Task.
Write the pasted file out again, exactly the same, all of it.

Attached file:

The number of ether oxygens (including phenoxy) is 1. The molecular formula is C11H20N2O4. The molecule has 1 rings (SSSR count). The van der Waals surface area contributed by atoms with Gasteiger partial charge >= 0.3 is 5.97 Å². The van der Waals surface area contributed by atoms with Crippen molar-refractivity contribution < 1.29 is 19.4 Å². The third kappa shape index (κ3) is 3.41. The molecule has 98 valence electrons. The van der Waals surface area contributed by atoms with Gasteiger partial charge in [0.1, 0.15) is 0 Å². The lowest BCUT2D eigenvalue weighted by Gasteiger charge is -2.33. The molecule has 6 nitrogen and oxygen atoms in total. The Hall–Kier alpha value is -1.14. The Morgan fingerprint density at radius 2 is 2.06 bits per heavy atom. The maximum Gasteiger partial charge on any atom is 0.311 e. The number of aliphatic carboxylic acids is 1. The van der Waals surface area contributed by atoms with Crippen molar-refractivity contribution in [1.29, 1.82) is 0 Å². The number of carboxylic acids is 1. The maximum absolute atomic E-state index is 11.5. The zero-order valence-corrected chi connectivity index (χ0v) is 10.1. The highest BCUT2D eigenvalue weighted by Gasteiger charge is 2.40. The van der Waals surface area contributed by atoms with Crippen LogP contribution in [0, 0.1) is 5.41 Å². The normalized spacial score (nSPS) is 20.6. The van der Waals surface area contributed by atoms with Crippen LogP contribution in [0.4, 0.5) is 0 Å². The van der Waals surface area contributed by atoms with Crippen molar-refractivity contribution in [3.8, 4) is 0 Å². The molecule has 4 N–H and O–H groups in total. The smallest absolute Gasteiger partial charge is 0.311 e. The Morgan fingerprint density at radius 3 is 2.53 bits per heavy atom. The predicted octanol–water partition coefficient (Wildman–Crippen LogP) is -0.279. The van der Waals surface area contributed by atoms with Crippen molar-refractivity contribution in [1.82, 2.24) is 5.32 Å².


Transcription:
The number of ether oxygens (including phenoxy) is 1. The molecular formula is C11H20N2O4. The molecule has 1 rings (SSSR count). The van der Waals surface area contributed by atoms with Gasteiger partial charge >= 0.3 is 5.97 Å². The van der Waals surface area contributed by atoms with Crippen molar-refractivity contribution < 1.29 is 19.4 Å². The third kappa shape index (κ3) is 3.41. The molecule has 98 valence electrons. The van der Waals surface area contributed by atoms with Gasteiger partial charge in [0.1, 0.15) is 0 Å². The lowest BCUT2D eigenvalue weighted by Gasteiger charge is -2.33. The molecule has 6 nitrogen and oxygen atoms in total. The Hall–Kier alpha value is -1.14. The Morgan fingerprint density at radius 2 is 2.06 bits per heavy atom. The maximum Gasteiger partial charge on any atom is 0.311 e. The number of aliphatic carboxylic acids is 1. The van der Waals surface area contributed by atoms with Crippen molar-refractivity contribution in [1.29, 1.82) is 0 Å². The number of carboxylic acids is 1. The maximum absolute atomic E-state index is 11.5. The zero-order valence-corrected chi connectivity index (χ0v) is 10.1. The highest BCUT2D eigenvalue weighted by Gasteiger charge is 2.40. The van der Waals surface area contributed by atoms with Crippen LogP contribution in [0, 0.1) is 5.41 Å². The normalized spacial score (nSPS) is 20.6. The van der Waals surface area contributed by atoms with Crippen LogP contribution in [0.4, 0.5) is 0 Å². The van der Waals surface area contributed by atoms with Crippen molar-refractivity contribution in [3.8, 4) is 0 Å². The molecule has 4 N–H and O–H groups in total. The smallest absolute Gasteiger partial charge is 0.311 e. The Morgan fingerprint density at radius 3 is 2.53 bits per heavy atom. The predicted octanol–water partition coefficient (Wildman–Crippen LogP) is -0.279. The van der Waals surface area contributed by atoms with Crippen molar-refractivity contribution in [1.82, 2.24) is 5.32 Å².